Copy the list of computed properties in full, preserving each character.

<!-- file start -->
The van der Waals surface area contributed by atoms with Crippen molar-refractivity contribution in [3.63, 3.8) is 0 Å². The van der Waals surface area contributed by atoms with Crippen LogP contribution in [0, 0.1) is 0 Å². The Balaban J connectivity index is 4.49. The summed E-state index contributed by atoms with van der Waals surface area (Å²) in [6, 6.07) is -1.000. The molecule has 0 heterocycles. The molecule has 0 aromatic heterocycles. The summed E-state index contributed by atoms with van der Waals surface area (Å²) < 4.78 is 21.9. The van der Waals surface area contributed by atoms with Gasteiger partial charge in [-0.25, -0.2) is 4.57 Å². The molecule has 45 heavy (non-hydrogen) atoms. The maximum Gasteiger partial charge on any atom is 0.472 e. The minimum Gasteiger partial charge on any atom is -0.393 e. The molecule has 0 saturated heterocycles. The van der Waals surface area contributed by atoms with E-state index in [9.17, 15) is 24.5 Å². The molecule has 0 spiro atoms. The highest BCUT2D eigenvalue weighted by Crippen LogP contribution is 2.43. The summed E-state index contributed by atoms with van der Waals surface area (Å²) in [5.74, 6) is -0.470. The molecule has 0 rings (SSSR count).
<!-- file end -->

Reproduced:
The van der Waals surface area contributed by atoms with Crippen molar-refractivity contribution in [3.63, 3.8) is 0 Å². The van der Waals surface area contributed by atoms with Crippen LogP contribution in [0, 0.1) is 0 Å². The Balaban J connectivity index is 4.49. The summed E-state index contributed by atoms with van der Waals surface area (Å²) in [6, 6.07) is -1.000. The molecule has 0 heterocycles. The molecule has 0 aromatic heterocycles. The summed E-state index contributed by atoms with van der Waals surface area (Å²) < 4.78 is 21.9. The van der Waals surface area contributed by atoms with Gasteiger partial charge in [-0.25, -0.2) is 4.57 Å². The molecule has 45 heavy (non-hydrogen) atoms. The maximum Gasteiger partial charge on any atom is 0.472 e. The minimum Gasteiger partial charge on any atom is -0.393 e. The molecule has 0 saturated heterocycles. The van der Waals surface area contributed by atoms with E-state index in [9.17, 15) is 24.5 Å². The molecule has 0 spiro atoms. The highest BCUT2D eigenvalue weighted by Crippen LogP contribution is 2.43. The summed E-state index contributed by atoms with van der Waals surface area (Å²) in [5.74, 6) is -0.470. The molecule has 0 rings (SSSR count).